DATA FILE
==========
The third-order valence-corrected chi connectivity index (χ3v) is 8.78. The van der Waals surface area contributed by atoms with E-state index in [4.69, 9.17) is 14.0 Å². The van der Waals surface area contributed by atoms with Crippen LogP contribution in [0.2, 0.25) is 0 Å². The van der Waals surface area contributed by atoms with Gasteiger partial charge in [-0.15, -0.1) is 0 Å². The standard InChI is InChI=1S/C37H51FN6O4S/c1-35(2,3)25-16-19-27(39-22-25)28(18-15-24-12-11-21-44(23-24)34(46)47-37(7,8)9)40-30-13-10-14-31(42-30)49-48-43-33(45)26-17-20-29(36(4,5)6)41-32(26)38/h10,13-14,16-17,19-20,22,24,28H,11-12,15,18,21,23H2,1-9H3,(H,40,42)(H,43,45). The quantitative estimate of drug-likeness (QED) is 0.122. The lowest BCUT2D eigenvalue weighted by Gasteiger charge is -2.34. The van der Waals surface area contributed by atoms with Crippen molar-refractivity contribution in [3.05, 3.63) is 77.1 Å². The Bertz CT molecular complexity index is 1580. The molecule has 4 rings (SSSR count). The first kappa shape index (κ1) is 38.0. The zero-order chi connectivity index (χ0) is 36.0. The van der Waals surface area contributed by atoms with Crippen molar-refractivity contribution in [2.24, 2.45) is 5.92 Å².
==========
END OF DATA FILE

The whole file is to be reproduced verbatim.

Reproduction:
The third-order valence-corrected chi connectivity index (χ3v) is 8.78. The van der Waals surface area contributed by atoms with E-state index in [4.69, 9.17) is 14.0 Å². The van der Waals surface area contributed by atoms with Crippen LogP contribution in [0.2, 0.25) is 0 Å². The van der Waals surface area contributed by atoms with Gasteiger partial charge in [-0.15, -0.1) is 0 Å². The standard InChI is InChI=1S/C37H51FN6O4S/c1-35(2,3)25-16-19-27(39-22-25)28(18-15-24-12-11-21-44(23-24)34(46)47-37(7,8)9)40-30-13-10-14-31(42-30)49-48-43-33(45)26-17-20-29(36(4,5)6)41-32(26)38/h10,13-14,16-17,19-20,22,24,28H,11-12,15,18,21,23H2,1-9H3,(H,40,42)(H,43,45). The quantitative estimate of drug-likeness (QED) is 0.122. The lowest BCUT2D eigenvalue weighted by Gasteiger charge is -2.34. The van der Waals surface area contributed by atoms with Crippen molar-refractivity contribution in [3.05, 3.63) is 77.1 Å². The Bertz CT molecular complexity index is 1580. The molecule has 4 rings (SSSR count). The first kappa shape index (κ1) is 38.0. The zero-order chi connectivity index (χ0) is 36.0. The van der Waals surface area contributed by atoms with Crippen molar-refractivity contribution in [2.24, 2.45) is 5.92 Å².